Gangster Attacks Create Terror during “Run for Peace”

Gangster Attacks Create Terror during “Run for Peace”

By Dialogo
June 03, 2013


According to a well-known military saying, “the price of freedom is constant surveillance.” The Run for Peace, held in late May from Rio de Janeiro’s Complexo da Penha to neighboring Complexo do Alemão, was originally an initiative of the Brazilian Peacekeeping Force.



The third edition of the race, however, held during the last week of May 2013, was marked by shots fired by traffickers, causing fear among participants and spectators alike. The race was postponed for an hour to allow security procedures to be carried out by Brazilian Police and Special Operations Battalion members.



During the 19-month period when the area remained under the responsibility of the Ministry of Defense it was comprised of Army Soldiers due to an agreement created at the request of then-Rio de Janeiro governor Sérgio Cabral.



It is impossible to have full control of an area with a 10-mile perimeter, a population of approximately 400,000 people, and an extremely complicated geography, with asymmetric constructions and numerous alleys and small streets. That difference in the work regimen may have encouraged the criminals to take the risk.



In the first two editions, the Army encountered no problems. The work regimen of the Army troops was completely different. A major general led the Peacekeeping Force with teams comprised of officers and legal advisers, as well as doctors, occupying a base in Complexo do Alemão, at an old Coca-Cola factory.



Each complex was under the responsibility of a colonel who commanded a battalion task force, with approximately 850 troops. In addition, there was a cavalry squadron of about 90 Soldiers, which formed the reserve and was under the direct command of the general.



The headcount of the troops was divided into four and had a peculiar rotation system: the first group had a break period away from the area of operations, usually for two days, as well as half-day work days, with a total of three days off; the second group would be in operations or working on logistic activities, and their operational troops were permanently on territory and consisted of 100 men, 24 hours a day in the streets at each of the complexes; the third group would remain on standby, always ready to act; and the last group would rest.



The work shifts consisted of six hours. The Soldiers remained on their feet in the streets under the sun, rain and/or at dawn, wearing a vest and full equipment throughout the entire time. Numerous patrols would try to stop the drug-trafficking activities. In case of additional events, the standby group would head to the streets to participate in the activities, working for up to 12 hours straight.



If the troops were entitled to three days off operations, it was because they had spent at least six days living on base.



One task force occupied Parque Ari Barroso, a park located in Penha, while the other shared the facilities of the old Coca-Cola factory with the general’s team and the cavalry squadron. Another big difference was that the general commander of the Peacekeeping Force, all the staff officers, and both colonels and commanders of the task force battalion lived in the facilities during the peacekeeping operation, under the same regimen as the troops. The work was uninterrupted, 24 hours a day. Practically nobody would finish and leave to go home.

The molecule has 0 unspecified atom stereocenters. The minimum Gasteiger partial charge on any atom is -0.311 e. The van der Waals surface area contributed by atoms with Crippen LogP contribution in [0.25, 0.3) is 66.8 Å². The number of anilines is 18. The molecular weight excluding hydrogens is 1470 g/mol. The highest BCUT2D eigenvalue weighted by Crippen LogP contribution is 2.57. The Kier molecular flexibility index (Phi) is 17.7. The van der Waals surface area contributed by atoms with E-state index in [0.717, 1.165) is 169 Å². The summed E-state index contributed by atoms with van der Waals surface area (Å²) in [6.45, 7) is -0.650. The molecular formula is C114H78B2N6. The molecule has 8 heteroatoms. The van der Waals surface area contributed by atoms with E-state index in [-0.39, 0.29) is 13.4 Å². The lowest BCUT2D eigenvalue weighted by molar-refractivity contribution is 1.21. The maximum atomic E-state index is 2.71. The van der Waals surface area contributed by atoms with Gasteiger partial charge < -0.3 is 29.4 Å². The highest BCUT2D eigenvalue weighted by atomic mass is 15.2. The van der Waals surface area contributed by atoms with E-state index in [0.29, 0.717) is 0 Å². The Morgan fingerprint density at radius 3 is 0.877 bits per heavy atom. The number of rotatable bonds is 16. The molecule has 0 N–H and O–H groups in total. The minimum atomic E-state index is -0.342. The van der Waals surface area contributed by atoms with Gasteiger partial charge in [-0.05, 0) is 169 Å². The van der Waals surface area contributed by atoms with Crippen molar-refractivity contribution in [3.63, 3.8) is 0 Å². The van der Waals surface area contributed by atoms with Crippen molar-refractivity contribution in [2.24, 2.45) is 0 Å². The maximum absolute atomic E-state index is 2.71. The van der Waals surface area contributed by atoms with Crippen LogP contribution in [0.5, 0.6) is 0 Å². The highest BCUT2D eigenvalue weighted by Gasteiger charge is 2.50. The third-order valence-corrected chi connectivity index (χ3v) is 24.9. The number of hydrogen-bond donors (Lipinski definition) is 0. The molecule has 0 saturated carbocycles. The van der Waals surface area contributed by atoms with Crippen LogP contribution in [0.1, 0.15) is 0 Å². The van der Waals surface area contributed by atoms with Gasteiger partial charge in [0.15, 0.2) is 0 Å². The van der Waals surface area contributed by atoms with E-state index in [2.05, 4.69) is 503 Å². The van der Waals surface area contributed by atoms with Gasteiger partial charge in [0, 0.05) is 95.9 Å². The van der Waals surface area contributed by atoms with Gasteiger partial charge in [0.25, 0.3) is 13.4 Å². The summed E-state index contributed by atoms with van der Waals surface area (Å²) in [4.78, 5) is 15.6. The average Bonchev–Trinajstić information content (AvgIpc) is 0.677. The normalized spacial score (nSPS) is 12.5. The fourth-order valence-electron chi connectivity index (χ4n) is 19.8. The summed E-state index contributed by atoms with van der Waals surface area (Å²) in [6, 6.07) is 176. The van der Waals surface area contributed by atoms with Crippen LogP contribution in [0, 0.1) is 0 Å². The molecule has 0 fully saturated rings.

The work regimen of the Peacekeeping Police Units (UPP) was completely different. The work regimen of the police officers was the extreme opposite. For every four police officers, one would work while the others would be off. They worked for 24 hours and rested for 72 hours. It does not take a math genius to realize that they could never have the same massive effect as the Army, even if they used 400 extra men in the area. Besides, 90% of the time the Soldier with highest seniority would become first lieutenant.



The actions that occurred during the event aimed only to promote instability and lack of security. There was no confrontation due to the lack of combat power from the drug dealers. The drug dealers in Rio de Janeiro have been constantly using irregular war techniques, tactics, and procedures. The recruitment of military and former military members with different training backgrounds has been ongoing for approximately three decades; this universe includes paratroopers, marines, and former members of the Haitian contingent.



One of the factors considered for the transfer of the 1st Army Special Forces Battalion was the recruitment of corporals and commando soldiers for drug trafficking. According to some sources, by the end of the 90s, commandos were offered a starting salary of US$ 4,700 to train criminals and coordinate security for the drug lords. The headcount used by the UPPs or the work regimen and the demobilization of the troops with differentiated trainings must be reassessed.



*Fernando Montenegro is Colonel/R1 of the Brazilian Army, Special Forces, Commandos and Paratroopers, Counterterrorism expert.






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